It’s so hard to put down our phones and tablets at night because we feel like we might miss out on something important, or we want to watch just one last video, or read just one more article. But the trouble with technology is that it doesn’t mesh well with sleep. Sleep experts recommend turning off the TV, putting our phone out of reach, and turning off tablets a few hours before bed in order to enhance our quality of sleep. For many of us, those few hours before bed can feel like a scarce resource, and the idea of limiting technology use during that time sounds constricting. We’ve known for a while that technology can negatively impact sleep but it wasn’t until recently that researchers started to understand just how much our devices affect our sleep.
There’s a lot of problems that blue light, emitted by smartphones, tablets, laptops, and many other electronic devices, is impacting on the quantity and quality of the sleep we are getting. Darkness is a natural cue to our bodies that it’s time for sleep, but we’re circumventing it by staring at bright screens for hours after the sun has gone down.
What’s the problem with blue light?
Blue light tells our brain that it isn’t time to sleep, according to the experts.
There are about 30,000 cells inside your eye that are reactive to the wavelength of light which would be considered blue. Blue runs in about the 460 nanometer range, in terms of the spectrum of light. That particular spectrum of light hits these cells and makes them send a signal to an area of the brain known as the suprachiasmatic nucleus and tells it to turn off melatonin production. Melatonin is the key that starts the engine for sleep.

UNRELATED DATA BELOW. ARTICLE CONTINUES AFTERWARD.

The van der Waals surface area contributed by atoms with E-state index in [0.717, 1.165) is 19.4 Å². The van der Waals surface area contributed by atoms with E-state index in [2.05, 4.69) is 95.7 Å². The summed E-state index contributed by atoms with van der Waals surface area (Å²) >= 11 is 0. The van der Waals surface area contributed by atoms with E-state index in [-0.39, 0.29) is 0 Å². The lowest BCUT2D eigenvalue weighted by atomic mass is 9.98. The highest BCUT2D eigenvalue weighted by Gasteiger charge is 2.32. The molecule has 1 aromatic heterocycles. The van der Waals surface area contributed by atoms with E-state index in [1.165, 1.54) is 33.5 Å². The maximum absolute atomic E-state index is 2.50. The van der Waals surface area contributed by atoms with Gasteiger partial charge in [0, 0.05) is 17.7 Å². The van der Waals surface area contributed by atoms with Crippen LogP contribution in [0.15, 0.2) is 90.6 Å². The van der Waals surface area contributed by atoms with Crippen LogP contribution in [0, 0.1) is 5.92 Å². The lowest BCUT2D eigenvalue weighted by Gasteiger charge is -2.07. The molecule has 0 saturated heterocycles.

The impact of blue light has been well-known to sleep researchers and scientists for many years now. Our circadian rhythms determine our internal clocks. Someone who routinely stays up late probably has a longer rhythm than an early riser. Daylight traditionally keeps those rhythms aligned with our environments. Blue light therapy is frequently used to shift sleep patterns and tackle sleep disorders.
There are more serious health issues to consider if you aren’t getting enough sleep. When our circadian rhythms are thrown off researchers believe we are put at more risk of all sorts of things including heart attacks, obesity and type-2 diabetes, and various cancers. Lack of sleep has also been linked with mood problems, anxiety and depression, and increased risk of accidents.
Using an electronic gadget for just two hours before bed can cause sleep problems, researchers have discovered.
The new study from the Lighting Research Center (LRC) at Rensselaer Polytechnic Institute believe the displays cause melatonin suppression.
Melatonin is the chemical that controls our body clock.
You can decrease your exposure to blue light in a variety of ways, beyond turning off all the light sources. There are special filters, glasses, light bulbs, and even software you can use.
The right balance of blue light
There’s nothing wrong with blue light for most of the day. You just don’t want to have it about 90 minutes or so before bed.
Sunlight has a tremendous amount of blue light in it. The worrying negative effects are connected with the melatonin deficit and disruption of circadian rhythms that leads to less sleep and poorer quality sleep. But, we need blue light to get us going in the morning, and it has been linked with higher levels of alertness.
When we wake up in the morning our circadian rhythm is a little off, our internal biological clock runs on a slightly longer schedule in many cases than 24 hours, and so to reset that clock every morning we need sunlight.
Use Night Modes in smartphones to reduce Blue Light.
Here are the some steps/information to reduce blue light
References: Business insider, Daily mail, AndriodPit
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